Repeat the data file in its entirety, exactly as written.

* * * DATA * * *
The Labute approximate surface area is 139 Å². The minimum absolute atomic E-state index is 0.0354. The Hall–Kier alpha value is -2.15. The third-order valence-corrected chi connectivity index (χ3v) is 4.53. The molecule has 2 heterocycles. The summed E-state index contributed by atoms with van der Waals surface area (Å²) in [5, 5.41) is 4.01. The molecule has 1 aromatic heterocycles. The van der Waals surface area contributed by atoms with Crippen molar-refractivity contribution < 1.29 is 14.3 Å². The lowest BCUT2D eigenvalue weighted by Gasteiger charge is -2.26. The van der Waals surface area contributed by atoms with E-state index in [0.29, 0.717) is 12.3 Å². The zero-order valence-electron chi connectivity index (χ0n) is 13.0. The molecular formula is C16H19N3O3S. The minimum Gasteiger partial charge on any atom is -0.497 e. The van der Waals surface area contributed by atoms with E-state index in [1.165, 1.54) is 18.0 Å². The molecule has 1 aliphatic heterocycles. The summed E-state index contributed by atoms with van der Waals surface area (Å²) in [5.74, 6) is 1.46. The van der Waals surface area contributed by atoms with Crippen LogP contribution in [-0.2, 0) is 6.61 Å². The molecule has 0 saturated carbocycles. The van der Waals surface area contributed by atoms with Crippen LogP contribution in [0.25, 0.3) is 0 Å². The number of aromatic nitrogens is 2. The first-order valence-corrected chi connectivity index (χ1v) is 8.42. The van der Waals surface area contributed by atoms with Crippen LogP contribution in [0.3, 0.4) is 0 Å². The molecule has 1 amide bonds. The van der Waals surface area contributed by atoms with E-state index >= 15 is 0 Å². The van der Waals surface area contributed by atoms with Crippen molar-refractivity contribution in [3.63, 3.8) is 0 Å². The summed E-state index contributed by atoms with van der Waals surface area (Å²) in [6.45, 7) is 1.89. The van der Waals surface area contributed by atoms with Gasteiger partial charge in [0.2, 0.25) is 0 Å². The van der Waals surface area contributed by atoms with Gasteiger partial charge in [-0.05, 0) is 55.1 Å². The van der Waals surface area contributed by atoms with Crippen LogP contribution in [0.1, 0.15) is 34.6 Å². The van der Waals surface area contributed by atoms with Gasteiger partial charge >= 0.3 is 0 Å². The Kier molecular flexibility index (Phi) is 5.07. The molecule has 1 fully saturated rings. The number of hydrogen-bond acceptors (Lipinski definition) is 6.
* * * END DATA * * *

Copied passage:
The Labute approximate surface area is 139 Å². The minimum absolute atomic E-state index is 0.0354. The Hall–Kier alpha value is -2.15. The third-order valence-corrected chi connectivity index (χ3v) is 4.53. The molecule has 2 heterocycles. The summed E-state index contributed by atoms with van der Waals surface area (Å²) in [5, 5.41) is 4.01. The molecule has 1 aromatic heterocycles. The van der Waals surface area contributed by atoms with Crippen molar-refractivity contribution < 1.29 is 14.3 Å². The lowest BCUT2D eigenvalue weighted by Gasteiger charge is -2.26. The van der Waals surface area contributed by atoms with E-state index in [0.29, 0.717) is 12.3 Å². The zero-order valence-electron chi connectivity index (χ0n) is 13.0. The molecular formula is C16H19N3O3S. The minimum Gasteiger partial charge on any atom is -0.497 e. The van der Waals surface area contributed by atoms with E-state index in [1.165, 1.54) is 18.0 Å². The molecule has 1 aliphatic heterocycles. The summed E-state index contributed by atoms with van der Waals surface area (Å²) in [5.74, 6) is 1.46. The van der Waals surface area contributed by atoms with Crippen LogP contribution in [-0.2, 0) is 6.61 Å². The molecule has 0 saturated carbocycles. The van der Waals surface area contributed by atoms with Crippen LogP contribution in [0.25, 0.3) is 0 Å². The number of aromatic nitrogens is 2. The first-order valence-corrected chi connectivity index (χ1v) is 8.42. The van der Waals surface area contributed by atoms with Crippen LogP contribution in [0.3, 0.4) is 0 Å². The molecule has 1 amide bonds. The van der Waals surface area contributed by atoms with E-state index >= 15 is 0 Å². The van der Waals surface area contributed by atoms with Crippen molar-refractivity contribution in [3.63, 3.8) is 0 Å². The summed E-state index contributed by atoms with van der Waals surface area (Å²) in [6.45, 7) is 1.89. The van der Waals surface area contributed by atoms with Gasteiger partial charge in [0.2, 0.25) is 0 Å². The van der Waals surface area contributed by atoms with Gasteiger partial charge in [-0.05, 0) is 55.1 Å². The van der Waals surface area contributed by atoms with Crippen LogP contribution in [0.1, 0.15) is 34.6 Å². The van der Waals surface area contributed by atoms with Gasteiger partial charge >= 0.3 is 0 Å². The Kier molecular flexibility index (Phi) is 5.07. The molecule has 1 fully saturated rings. The number of hydrogen-bond acceptors (Lipinski definition) is 6.